Referring now to FIG. 2B, there is shown a cross-sectional view of anode plate 10' for use in a display device 8 fabricated using the process steps described below with reference to FIGS. 4A through 4F. In the remaining discussion, elements which are identical to those already described are given identical numerical designators, and those elements which are similar in structure and which perform identical functions to those already described are given the primed numerical designators of their counterparts. In this embodiment, getter material 29' is deposited using a negative photoresist and liftoff process, which results in getter material 29' extending above the plane formed by conductive regions 28.
The surface area available for getter material 29 and 29' deposited on anode plate 10 and 10', respectively, is significantly greater than other previous getter structures. In the embodiment of FIG. 2A, where the interstitial width between conductive regions 28 is thirty microns, the area for depositing getter material 29 for a color display having 640 lines, each of three colors and approximately six inches in length, is almost fourteen square inches compared with about two square inches of getter surface in a typical display device. In the embodiment of FIG. 2B, the area for depositing getter material 29' may be even greater.
FIGS. 3A through 3G illustrate process steps for fabricating anode plate 10 of FIG. 2A. Referring to FIG. 3A, a glass substrate 26 is coated with an insulating layer 34, typically SiO2, which may be sputter deposited to a thickness of approximately fifty nanometers. A transparent, electrically conductive layer 28, typically indium tin oxide (ITO), is deposited on insulating layer 34, for example by sputtering to a thickness of approximately one hundred and fifty nanometers. A photoresist layer 36, such as type AZ-1350J sold by Hoecht-Celanese of Sommerville, N.J., is coated over conductive layer 28 to a thickness of approximately one thousand nanometers.
A patterned mask is disposed over photoresist layer 36 exposing regions of the photoresist. In the case of this illustrative positive photoresist, the exposed regions are removed during the development step, which may comprise soaking the assembly in Hoecht-Celanese AZ-developer. The developer removes unwanted photoresist, leaving photoresist layer 36 patterned as shown in FIG. 3B. The exposed regions of conductive layer 28 are then removed, typically by a wet etch process, using for example an etchant solution of 6M hydrochloric acid (HCl) and 0.3M ferric chloride (FeCl3), leaving a structure as shown in FIG. 3C. Although not shown as a part of this process, it may also be desirable to remove insulating layer 34 underlying the etched-away regions of the conductive layer 28.
The patterning, developing, and etching processes leave regions of conductive layer 28 which form substantially parallel stripes across the surface of anode plate 10. The remaining photoresist layer 36 may be removed by a wet etch process using an appropriate etchant, such as acetone. Alternatively, photoresist layer 36 may be removed using a dry, oxygen plasma ash process. FIG. 3D illustrates the anode structure having patterned conductive layer 28 at the current stage of the fabrication process.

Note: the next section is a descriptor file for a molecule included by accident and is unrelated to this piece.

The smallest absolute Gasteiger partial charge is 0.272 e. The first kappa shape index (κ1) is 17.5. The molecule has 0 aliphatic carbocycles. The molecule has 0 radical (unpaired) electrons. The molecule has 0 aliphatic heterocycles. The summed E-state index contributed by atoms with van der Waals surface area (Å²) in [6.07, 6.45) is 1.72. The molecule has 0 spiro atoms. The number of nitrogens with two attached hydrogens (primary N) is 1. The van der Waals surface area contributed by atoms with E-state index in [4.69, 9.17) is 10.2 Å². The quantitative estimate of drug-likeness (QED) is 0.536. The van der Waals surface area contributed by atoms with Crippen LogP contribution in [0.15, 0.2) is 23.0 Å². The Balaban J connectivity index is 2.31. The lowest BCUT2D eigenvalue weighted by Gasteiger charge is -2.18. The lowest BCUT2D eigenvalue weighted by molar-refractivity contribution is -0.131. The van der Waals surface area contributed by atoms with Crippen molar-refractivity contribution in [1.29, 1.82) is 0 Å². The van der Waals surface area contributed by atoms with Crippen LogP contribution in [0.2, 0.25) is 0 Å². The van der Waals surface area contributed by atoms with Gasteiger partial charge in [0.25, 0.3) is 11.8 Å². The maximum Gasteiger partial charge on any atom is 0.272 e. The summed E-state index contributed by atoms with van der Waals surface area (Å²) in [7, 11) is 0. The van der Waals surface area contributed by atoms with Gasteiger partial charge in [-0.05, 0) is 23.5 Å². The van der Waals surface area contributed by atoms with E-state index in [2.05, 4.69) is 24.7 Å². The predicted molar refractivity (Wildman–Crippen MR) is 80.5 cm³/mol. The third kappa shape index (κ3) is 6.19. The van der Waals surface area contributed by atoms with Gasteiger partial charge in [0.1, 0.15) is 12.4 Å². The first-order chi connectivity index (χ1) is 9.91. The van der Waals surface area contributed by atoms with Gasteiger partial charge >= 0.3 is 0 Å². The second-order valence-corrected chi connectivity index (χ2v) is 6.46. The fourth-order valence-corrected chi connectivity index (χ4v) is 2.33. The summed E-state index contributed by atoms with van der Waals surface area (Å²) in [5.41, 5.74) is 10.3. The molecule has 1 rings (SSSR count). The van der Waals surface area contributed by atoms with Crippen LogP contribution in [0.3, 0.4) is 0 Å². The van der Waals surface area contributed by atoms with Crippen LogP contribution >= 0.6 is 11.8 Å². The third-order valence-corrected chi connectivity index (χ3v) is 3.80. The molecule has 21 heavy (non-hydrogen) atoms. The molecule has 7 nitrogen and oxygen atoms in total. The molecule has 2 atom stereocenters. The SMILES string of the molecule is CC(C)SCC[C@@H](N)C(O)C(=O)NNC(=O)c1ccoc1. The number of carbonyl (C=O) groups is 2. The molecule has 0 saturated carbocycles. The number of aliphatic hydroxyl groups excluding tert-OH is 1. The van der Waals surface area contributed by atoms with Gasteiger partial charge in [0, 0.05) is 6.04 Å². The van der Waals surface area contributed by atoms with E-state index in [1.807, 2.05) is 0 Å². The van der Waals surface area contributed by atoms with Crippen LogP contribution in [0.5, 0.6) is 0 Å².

A precursor to the aerogel/xerogel getter is prepared by mixing tetraethoxysilane (TEOS) stock, ethanol, water, and hydrochloric acid (HCl) in an approximate molar ratio of 1:3:1:0.0007, under constant reflux at 60° C. for 1.5 hours. Next, a 0.5M ammonium hydroxide solution is added to the precursor at about 0.1 milliliters for each milliliter of TEOS stock to initiate the gelling process.
A coating 29 of the aerogel/xerogel precursor is applied over patterned conductive layer 28 and insulating layer 34, typically to an average thickness of approximately one thousand nanometers above the surface of insulating layer 34. The method of application may comprise dispensing the aerogel/xerogel precursor onto the assembly while spinning substrate 26, thereby dispersing coating 29 relatively uniformly over the surface, as shown in FIG. 3E. The assembly may be immersed in liquid or in a saturated atmosphere prior to the drying stage to ensure that coating 29 does not dry prematurely. Coating 29 may be gelled, a process which takes from one minute to twelve hours, depending on the solution and the method of gelling. Aging of coating 29 may be accomplished by immersion of the assembly in a saturated ethanol atmosphere for approximately twenty-four hours at about 37° C. This aging time can be reduced by increasing the temperature during the aging process.
The drying process for coating 29 involves evaporation of pore fluid to form aerogel/xerogel layer 29. Precursor coating 29 and aerogel/xerogel layer 29 are referred to with the same reference numeral, since their positions are substantially coextensive in the structure of anode plate 10. Many techniques for drying wet gels are discussed in U.S. Pat. No. 5,470,802, Method of Making a Semiconductor Device Using a Low Dielectric Constant Material, issued 28 Nov. 1995. This patent also discloses other materials and processing parameters which can be used to produce aerogel/xerogel layer 29. One method of drying removes the solvent from a wet gel under supercritical pressure and temperature conditions. By removing the solvent under supercritical conditions, the liquid solvent does not vaporize. Instead, the fluid undergoes a constant change in density from a compressed liquid to a superheated vapor with no distinguishable state boundary.